Brain Pickings

Posts Tagged ‘activism’

22 MARCH, 2010

World Water Day: 3 Smart Projects to Celebrate It

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What indie music and your favorite restaurant have to do with Haiti and TED.

It’s World Water Day today — though we believe every day should celebrate and honor Earth’s most precious resource. Since 1992, March 22 has been an international observance of the importance of clean water for a healthy world. Today, we spotlight three smart projects that actually do something about the cause and offer ways in which you too can help.

TAP PROJECT

Tap Project logoIn 2008, Tap Project topped our list of the year’s best ideas. We still think it’s one of the simplest, smartest efforts to both raise awareness about water sustainability and make an actual, action-based difference.

Developed in partnership with UNICEF, the project’s premise is brilliantly simple: During World Water Week March 21-27, restaurants would ask patrons to donate $1 for each glass of tap water that they normally enjoy for free. It may seem like little, but $1 actually provides clean drinking water for a child for 40 days — which means less than $10 get a child a year’s worth of water. All donations go to UNICEF’s water sanitation programs that strive to bring clean, accessible drinking water to children around the world.

The one million restaurants across the US comprise the second largest industry in the country, following government. Thousands of them are participating in the program this week — up from 300 in 2007, when the project launched. So imagine the scale of impact of these micro-contributions, a powerful long tail of goodness.

This year, Tap Project is launching Tap Project Radio — a platform for musicians, artists, directors and thought leaders to play music, raise awareness and help fight the water crisis. From performances by Kenna, They Might Be Giants and other indie favorites, to interviews of advertising legends Lee Clow and David Droga (who founded Tap Project in 2007), the lineup is an absolute treat.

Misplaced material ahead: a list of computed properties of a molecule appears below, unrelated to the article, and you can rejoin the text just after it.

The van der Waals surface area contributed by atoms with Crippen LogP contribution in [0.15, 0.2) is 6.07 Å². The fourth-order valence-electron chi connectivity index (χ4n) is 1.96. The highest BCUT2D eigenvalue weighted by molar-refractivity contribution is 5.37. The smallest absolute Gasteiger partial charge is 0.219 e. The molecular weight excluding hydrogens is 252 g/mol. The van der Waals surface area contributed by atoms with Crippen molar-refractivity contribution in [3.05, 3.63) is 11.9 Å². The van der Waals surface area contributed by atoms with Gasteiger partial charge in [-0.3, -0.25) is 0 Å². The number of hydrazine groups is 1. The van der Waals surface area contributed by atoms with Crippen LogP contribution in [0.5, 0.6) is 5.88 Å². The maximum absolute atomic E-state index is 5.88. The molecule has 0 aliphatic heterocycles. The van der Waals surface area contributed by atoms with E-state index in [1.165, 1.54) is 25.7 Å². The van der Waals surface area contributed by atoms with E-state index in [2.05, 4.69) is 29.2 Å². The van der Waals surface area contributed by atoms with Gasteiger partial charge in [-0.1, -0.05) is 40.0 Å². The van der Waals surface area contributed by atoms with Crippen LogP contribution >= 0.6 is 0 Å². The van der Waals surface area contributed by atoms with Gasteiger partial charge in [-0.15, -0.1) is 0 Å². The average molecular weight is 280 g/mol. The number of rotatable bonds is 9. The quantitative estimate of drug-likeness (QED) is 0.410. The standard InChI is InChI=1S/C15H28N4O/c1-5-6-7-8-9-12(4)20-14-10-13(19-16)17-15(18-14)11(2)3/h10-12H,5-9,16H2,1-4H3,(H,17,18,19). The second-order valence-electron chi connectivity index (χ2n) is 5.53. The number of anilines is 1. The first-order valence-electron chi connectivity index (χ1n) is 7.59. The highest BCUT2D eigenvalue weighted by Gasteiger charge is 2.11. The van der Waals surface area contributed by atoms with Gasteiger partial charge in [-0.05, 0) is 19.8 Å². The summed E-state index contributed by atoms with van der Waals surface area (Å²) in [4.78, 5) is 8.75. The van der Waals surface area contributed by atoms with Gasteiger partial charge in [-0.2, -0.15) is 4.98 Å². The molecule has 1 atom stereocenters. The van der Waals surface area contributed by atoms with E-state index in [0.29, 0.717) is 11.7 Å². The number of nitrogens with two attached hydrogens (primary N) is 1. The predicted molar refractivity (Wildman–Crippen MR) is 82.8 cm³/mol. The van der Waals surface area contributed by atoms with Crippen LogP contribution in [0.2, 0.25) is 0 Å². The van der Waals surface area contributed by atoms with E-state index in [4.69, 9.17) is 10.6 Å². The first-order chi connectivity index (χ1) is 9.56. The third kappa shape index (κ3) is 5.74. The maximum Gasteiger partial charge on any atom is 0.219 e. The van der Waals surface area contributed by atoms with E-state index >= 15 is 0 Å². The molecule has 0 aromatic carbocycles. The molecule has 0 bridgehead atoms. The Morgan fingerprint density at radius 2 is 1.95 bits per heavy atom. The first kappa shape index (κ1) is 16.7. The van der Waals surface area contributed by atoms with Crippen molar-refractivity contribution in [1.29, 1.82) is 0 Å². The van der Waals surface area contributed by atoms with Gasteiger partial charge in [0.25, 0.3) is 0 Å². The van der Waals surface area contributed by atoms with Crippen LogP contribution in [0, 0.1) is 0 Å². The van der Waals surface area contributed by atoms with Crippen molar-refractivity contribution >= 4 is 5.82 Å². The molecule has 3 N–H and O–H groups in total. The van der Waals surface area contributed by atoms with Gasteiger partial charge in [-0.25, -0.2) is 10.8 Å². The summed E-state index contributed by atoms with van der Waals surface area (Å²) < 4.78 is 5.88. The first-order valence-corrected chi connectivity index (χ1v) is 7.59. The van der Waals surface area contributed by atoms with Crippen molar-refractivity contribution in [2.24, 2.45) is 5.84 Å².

You can help in one of three ways: Dine at one of the participating restaurants and buy yourself some tap water; donate directly to the project; or text Text “TAP” to UNICEF (864233) to donate $5 and give a child 200 days of clean drinking water.

Have a restaurant or know someone who does? It’s not too late to register and join the effort.

CHARITY: WATER

Also in 2008, we featured just-launched nonprofit charity: water — a fundraising effort to bring clean drinking water to people in the developing world. Since then, the project has become such a blockbuster success — from getting press in just about every major media outlet to being the beneficiary of last year’s Twestival — so we won’t elaborate on what it’s all about.

Today, charity:water is launching Unshaken — a concentrated effort to help Haiti recover by providing long-term water solutions in a country where a third of the population didn’t have access to clean drinking water even before the disaster. The plan focuses on 11 specific areas that need funding. For each of them, the charity: water team has worked hard to calculate the exact costs and collected real-life stories from the community about how that particular issue affects their daily lives.

The goal is to raise $1.3 million, helping 40,000 people in dire need. Bring them a wee closer to it by donating today.

PUR

At TED last month, we were excited to see PUR’s drive to donate 10 liters of clean drinking water for every tweet that answered the question, “If water could speak, what would it say?” and every photo answer at the TED photo booth. The program was a smash-hit, with more than 800 plastic bottles saved over the course of the four days and over 40,000 liters of water donated by PUR.

For World Water Week this week, PUR is doing another round under the Children’s Safe Drinking Water program — for each new Facebook fan, they’re donating 100 liters of clean drinking water to the areas that need it the most, up to 1 million (yes, million) liters total. So do your part and fan PUR to give a child this basic human right.

And, shhh, a little birdie told us PUR will be having a bunch of giveaways this week, so follow them on Twitter for a shot at the goodies.

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09 MARCH, 2010

Invisible Children + La Blogotheque + You

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What child soldiers in Uganda have to do with good music and your hands.

UPDATE: Thanks to everyone who helped, Invisible Children met their goal and are now bringing three fantastic artists to Uganda. They’ve just revealed the third, another epic favorite of ours: Lykke Li. You can follow the project’s progress here.